One final tip: The purpose of the resume is to get the INTERVIEW . . . NOT to get the job. Your resume should make them want to talk with you, not give them the impression that they know everything about you. Make sure there are at least a few stories hinted at there that people will want to know more about. And keep it to 2 pages or less. No matter how fascinating you think your career has been, on average people spend 15 seconds reviewing it. Typically they read the top portion of the first page, then scan through company names and job titles, then flip to the second page to check out your education. That means you’d better have an excellent executive summary at the top of the first page. Here’s a formula I have used to create something comprehensive and succinct. The brackets indicate what you fill in for yourself:

    professional with over years of experience in all aspects of , ranging from to . Accomplishments include , and .

    If you can capture your professional experience in two short sentences like this you’ll capture the attention of a busy professional and also give them three stories they’d like to hear more about when they interview you.

    In spite of this economy, there are jobs out there. Keep hope alive! Survive to thrive!

    Stay Scrappy, Kimberly

  3. Josh, we are in complete agreement! A good behavioral interviewer will draw those issues out, and a well-rounded, senior project manager will naturally emphasize the examples of soft skills and how they contributed to problem resolution and/or project success! As we all know, the people issues are what derail projects, and the best PMs have a grasp of how to manage, lead, negotiate with, motivate, inspire and so forth. Best, Art

  4. Josh, great post and a great service for the PM community. As a former hiring executive and a frequent executive sponsor, I specifically look and interview for examples of the project manager’s work beyond the framework.

    Specifically, I look for attributes of effective senior contributors and informal leaders (which the best project managers are!. These include experience leading difficult and strategic projects; examples of successes and of challenges as an informal leader; ability to present with what I describe as “executive presence” and of course, a relentless focus on and ability to help people and teams get things done. Other elements include adaptability, culture sensing skills and comfort with key performance drives like delivering feedback.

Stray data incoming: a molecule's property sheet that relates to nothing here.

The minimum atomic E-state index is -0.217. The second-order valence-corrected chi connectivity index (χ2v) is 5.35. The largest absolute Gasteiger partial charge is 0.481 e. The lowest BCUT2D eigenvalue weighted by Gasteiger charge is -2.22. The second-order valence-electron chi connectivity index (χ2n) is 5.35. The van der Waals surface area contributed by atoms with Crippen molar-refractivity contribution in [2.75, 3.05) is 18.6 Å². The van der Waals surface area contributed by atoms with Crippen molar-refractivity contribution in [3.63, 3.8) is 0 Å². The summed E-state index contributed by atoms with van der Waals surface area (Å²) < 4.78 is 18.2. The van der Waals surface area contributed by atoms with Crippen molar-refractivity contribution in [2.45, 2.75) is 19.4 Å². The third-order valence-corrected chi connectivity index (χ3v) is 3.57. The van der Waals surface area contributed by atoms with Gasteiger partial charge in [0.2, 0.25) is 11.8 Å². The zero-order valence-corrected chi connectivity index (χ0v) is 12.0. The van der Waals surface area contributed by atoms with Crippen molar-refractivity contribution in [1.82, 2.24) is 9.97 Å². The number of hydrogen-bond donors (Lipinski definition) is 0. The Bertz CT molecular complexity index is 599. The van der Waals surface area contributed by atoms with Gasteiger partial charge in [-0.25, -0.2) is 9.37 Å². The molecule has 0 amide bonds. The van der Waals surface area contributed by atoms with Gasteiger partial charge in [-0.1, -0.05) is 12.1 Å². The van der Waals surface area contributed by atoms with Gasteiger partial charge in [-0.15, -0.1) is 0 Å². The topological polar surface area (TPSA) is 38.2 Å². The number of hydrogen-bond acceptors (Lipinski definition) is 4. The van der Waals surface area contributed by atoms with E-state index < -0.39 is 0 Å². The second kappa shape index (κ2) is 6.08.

While my comments might apply more to the interview process, any ability to help those senior contributor attributes stand out on the CV is in my opinion a plus for the project manager.


    1. User Avatar

      Thanks for the great comment Art! It means a lot coming from you. I wonder if you agree with my comments below? (Anyone else, please comment too!)

      As someone who has done a lot of hiring myself and coaching others through their own interview process, I see a lot of people who tend to focus almost exclusively on hard skills. They seek to highlight things like certifications and technical skills again and again.

      To me this is a mistake, unless there is a particular reason for you to go into a discussion about your technical background. The CV/resume lists your technical skills, educational background, etc.

      The interview is an opportunity to give specific examples of your ability to lead and communicate effectively. These soft skills are difficult to convey via a piece of paper, but a conversation is a great place to showcase them.

      For instance, when describing my role as the lead PM for my contract on the LDCM mission I would not talk much about what technologies we use. As a project manager the technical side is very important, but so is the ability to work with the myriad of stakeholders all around me and add value through my relationships with them.

      Participating actively in the conversation through story telling is the most effective way to stand out from other candidates and “wow” your interviewers.

      Josh Nankivel